sexual behavior, such as men’s preference or need for multiple sexual partners.

Race and ethnicity
Racial and ethnic S&D also interact with HIV/AIDS-related S&D, and the epidemic has been characterized both by racist assumptions about “African sexuality” and by perceptions in the developing world of the West’s “immoral behavior.” Racial and ethnic S&D contribute to the marginalization of minority population groups, increasing their vulnerability to HIV/AIDS, which in turn exacerbates stigmatization and discrimination.

The HIV/AIDS epidemic has developed during a period of rapid globalization and growing polarization between rich and poor (Castells 1996, 1997, 1998). New forms of social exclusion associated with these global changes have reinforced pre-existing social inequalities and stigmatization of the poor, homeless, landless, and jobless. As a result, poverty increases vulnerability to HIV/AIDS, and HIV/AIDS exacerbates poverty (Parker, Easton, and Klein 2000). HIV/AIDS-related S&D interacts with pre-existing S&D associated with economic marginalization. In some contexts, the epidemic has been characterized by assumptions about the rich, and HIV/AIDS has been associated with affluent lifestyles.

Fear of contagion and disease
HIV/AIDS is a life-threatening illness that people are afraid of contracting. The various metaphors associated with AIDS have also contributed to the perception of HIV/AIDS as a disease that affects “others,” especially those who are already stigmatized because of their sexual behavior, gender, race, or socioeconomic status, and have enabled some people to deny that they personally could be at risk or affected (UNAIDS 2000; Malcolm et al. 1998; Daniel and Parker 1993).
HIV/AIDS-related S&D is, therefore, the result of interaction between diverse pre-existing sources of S&D and fear of contagion and disease. The pre-existing sources, such as those related to gender, sexuality, and class, often overlap and reinforce one another. This interaction has contributed to the deep-rooted nature of HIV/AIDS-related S&D, limiting our ability to develop effective responses. It has also created a vicious circle of S&D (see Figure 2), which works in two ways.

First, because HIV/AIDS is associated with marginalized behaviors and groups, all individuals with HIV/AIDS are assumed to be from marginalized groups and some may be stigmatized in a way that they were not before. For example, in some settings, men may fear revealing their HIV status because it will be assumed that they are homosexual. Similarly, women may fear revealing their serostatus because they may be labeled as “promiscuous” or sex workers and stigmatized  as such.

Second, HIV/AIDS exacerbates the stigmatization of individuals and groups who are already oppressed and marginalized, which increases their vulnerability to HIV/AIDS, and which in turn causes them to be further stigmatized and marginalized.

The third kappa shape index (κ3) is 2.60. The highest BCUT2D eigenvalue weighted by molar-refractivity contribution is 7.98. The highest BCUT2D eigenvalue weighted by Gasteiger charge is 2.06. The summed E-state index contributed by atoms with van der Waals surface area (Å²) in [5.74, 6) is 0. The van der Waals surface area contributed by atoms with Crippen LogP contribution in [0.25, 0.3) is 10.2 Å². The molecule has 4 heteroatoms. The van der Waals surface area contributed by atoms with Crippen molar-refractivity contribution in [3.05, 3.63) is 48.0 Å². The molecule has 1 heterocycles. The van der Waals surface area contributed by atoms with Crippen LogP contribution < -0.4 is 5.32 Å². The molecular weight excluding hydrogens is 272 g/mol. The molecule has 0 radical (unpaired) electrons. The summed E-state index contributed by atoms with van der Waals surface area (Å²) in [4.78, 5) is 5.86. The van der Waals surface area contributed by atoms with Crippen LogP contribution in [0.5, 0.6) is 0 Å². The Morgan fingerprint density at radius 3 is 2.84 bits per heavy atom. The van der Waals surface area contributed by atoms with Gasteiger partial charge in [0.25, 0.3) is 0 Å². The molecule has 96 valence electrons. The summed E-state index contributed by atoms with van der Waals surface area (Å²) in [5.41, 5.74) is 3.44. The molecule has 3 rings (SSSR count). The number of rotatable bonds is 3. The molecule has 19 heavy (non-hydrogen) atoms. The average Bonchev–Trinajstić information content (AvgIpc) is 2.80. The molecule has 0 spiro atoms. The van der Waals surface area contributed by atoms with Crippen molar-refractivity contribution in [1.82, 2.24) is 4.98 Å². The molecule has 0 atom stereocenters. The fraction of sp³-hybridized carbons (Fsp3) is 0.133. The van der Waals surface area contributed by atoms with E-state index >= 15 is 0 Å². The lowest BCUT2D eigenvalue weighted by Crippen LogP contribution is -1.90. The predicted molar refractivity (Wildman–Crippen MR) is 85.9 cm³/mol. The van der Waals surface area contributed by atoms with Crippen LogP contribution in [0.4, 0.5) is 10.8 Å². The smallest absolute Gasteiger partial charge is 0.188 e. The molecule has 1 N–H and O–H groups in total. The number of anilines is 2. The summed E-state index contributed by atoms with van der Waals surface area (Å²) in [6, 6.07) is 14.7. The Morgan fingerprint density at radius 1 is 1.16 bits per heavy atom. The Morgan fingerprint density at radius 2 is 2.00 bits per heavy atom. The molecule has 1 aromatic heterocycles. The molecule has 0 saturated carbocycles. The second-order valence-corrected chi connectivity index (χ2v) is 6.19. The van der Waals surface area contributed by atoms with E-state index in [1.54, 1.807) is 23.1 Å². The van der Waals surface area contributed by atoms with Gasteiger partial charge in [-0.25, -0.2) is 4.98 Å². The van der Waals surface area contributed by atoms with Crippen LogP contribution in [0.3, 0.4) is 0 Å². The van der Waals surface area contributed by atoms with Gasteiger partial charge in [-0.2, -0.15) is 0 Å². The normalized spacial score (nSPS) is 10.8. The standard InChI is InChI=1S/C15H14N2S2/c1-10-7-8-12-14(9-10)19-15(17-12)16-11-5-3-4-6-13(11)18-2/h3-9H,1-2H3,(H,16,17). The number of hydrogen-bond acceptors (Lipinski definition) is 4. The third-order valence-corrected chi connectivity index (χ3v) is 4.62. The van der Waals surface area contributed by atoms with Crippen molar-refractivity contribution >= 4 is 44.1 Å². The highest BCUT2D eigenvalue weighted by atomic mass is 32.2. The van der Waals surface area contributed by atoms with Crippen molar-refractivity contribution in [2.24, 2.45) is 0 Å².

Taking action in spite of stigma
Sometimes stigma seems too big to fight. It takes a lot of courage to stand up against the views and attitudes of your community or your friends. But here are some stories showing that brave people are already doing this and succeeding. They have realised that they can make a positive difference to the suffering of others and to the prevention of HIV/AIDS.

  • People living with AIDS are linking up with others who also have HIV/AIDS. Talking to someone who has the same experience and difficulties is a great comfort.
  • Other people have found support by joining groups such as the Treatment Action Campaign (TAC), which raises awareness about how stigma increases the helplessness of people living with AIDS. TAC works hard to create a setting where no-onefeels isolated or acted against.
  • In the rural community that was studied, a group of mostly unpaid women have formed a group of community health volunteers. They work with tremendous dedication and selflessness to help the most desperate households. They often walk long distances from one homestead to another to give assistance and are prepared to help in any way, even with washing ill people and their bedding, and collecting wood and water for suffering families. These women always offer kindness and comfort even if they are not received in a friendly way from families who do not want to admit that they have an AIDS sufferer in their home.
  • A growing number of individuals are starting to try and understand the way in which they either intentionally or unintentionally contribute to the problem of stigma. They are starting to look at the role that they can play in fighting stigma, even in the smallest ways. This can be done through the smallest of changes in how they think, feel and act in their own homes and neighborhoods, schools and workplaces, on public transport and in all the many places where stigma exists and grows.

Everyone has a role to play in getting rid of stigma, but clearly no person or group or community will be able to tackle all these causes alone or at the same time. Each group and individual needs to decide where they can best make a contribution. Where possible they should form alliances with others fighting stigma at other levels. But even when alliance building is not possible, every single individual has a role to play in trying to eliminate stigma from their own thoughts and feelings.



Originally posted at Jeff Allen’s blog